Editor’s note: This new Pillar to Post series offers a general definition of a coffee drink from its country of origin and perhaps a local coffee house. This month, we’re in Istanbul where they serve Turk Kahvesi or Turkish coffee, which is a brewed coffee drink served unfiltered in small cups.
|Coffetopia on Arpacilar Street, a bright new location near Istanbul's Eminiou tram stop. Photo by Gurme.|
According to a popular Turkish proverb, a coffee worthy of drinking should be as black as hell; as strong as death and as sweet as love.
U.S. Ex-Pat Louis Herman, who now lives and blogs in Istanbul, points out, “While not actually growing any coffee beans, Turkey has made a name for itself on the world beverage arena with its dark and strong unfiltered coffee. Having originated in Ethiopia, it is believed the aromatic beans found their way to the Ottomans via spice route trading where they were quickly adopted as a feature of the privileged. In modern times, Turkish coffee is most often produced using South American beans, roasted in Turkey, and ground fresh upon demand. If at a cafe or restaurant, and you order a Turkish coffee, you may request it either plain (sade) medium sugar (orta şekerli) or very sweet (çok şekerli).”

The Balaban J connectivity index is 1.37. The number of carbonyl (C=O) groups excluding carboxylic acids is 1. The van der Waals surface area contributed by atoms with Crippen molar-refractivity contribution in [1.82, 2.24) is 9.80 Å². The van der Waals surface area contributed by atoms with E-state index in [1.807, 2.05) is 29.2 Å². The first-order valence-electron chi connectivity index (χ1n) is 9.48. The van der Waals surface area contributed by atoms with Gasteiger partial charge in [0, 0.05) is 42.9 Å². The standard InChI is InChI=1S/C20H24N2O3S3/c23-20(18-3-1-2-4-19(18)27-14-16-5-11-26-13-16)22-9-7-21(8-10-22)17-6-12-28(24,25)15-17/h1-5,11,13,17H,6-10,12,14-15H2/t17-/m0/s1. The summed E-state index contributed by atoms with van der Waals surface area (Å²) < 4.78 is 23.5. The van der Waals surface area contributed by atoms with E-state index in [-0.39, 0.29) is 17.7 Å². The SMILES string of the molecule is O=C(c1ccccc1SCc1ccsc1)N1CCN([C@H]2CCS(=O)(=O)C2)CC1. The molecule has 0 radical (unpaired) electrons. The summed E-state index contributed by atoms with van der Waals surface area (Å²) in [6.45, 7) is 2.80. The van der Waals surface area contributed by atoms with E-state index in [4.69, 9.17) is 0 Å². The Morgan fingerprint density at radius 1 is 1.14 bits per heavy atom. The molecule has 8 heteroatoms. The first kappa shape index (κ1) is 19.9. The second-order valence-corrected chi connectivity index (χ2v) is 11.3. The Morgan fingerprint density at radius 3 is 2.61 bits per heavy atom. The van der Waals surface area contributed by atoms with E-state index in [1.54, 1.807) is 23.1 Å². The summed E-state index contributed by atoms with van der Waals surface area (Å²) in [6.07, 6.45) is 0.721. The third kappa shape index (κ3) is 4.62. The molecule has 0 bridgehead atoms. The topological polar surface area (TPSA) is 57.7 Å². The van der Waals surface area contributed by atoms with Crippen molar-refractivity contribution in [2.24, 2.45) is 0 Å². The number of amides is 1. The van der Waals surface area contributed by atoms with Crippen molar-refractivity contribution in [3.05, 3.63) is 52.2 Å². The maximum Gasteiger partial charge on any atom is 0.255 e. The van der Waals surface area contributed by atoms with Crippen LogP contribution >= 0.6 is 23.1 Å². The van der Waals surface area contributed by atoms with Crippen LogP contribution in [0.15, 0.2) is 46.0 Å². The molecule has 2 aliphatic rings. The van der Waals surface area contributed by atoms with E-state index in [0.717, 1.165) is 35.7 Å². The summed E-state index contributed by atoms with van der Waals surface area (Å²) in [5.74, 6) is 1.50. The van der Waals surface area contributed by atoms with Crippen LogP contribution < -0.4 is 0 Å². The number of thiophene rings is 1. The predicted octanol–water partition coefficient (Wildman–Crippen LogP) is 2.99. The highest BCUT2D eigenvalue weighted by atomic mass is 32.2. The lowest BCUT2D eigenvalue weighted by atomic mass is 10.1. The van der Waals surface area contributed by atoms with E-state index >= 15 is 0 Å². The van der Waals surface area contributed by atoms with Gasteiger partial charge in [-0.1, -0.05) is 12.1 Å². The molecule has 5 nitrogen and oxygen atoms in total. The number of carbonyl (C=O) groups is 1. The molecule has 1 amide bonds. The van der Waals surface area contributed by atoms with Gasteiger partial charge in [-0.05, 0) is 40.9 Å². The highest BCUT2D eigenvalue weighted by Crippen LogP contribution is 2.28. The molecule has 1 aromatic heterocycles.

|Served from a long-handled copper pot called cezve, the Turks savor this thick brew mostly after meals.|
Thanks, Louis. He recommends quite a few coffee houses in the Sirkeci and Eminiou neighborhoods, near the famous Spice (Grand) Bazaar where you can buy or be served Turk Kahvesi.
One of his picks is Coffetopia on Arpacilar Street, a bright new location near the Eminiou tram stop.
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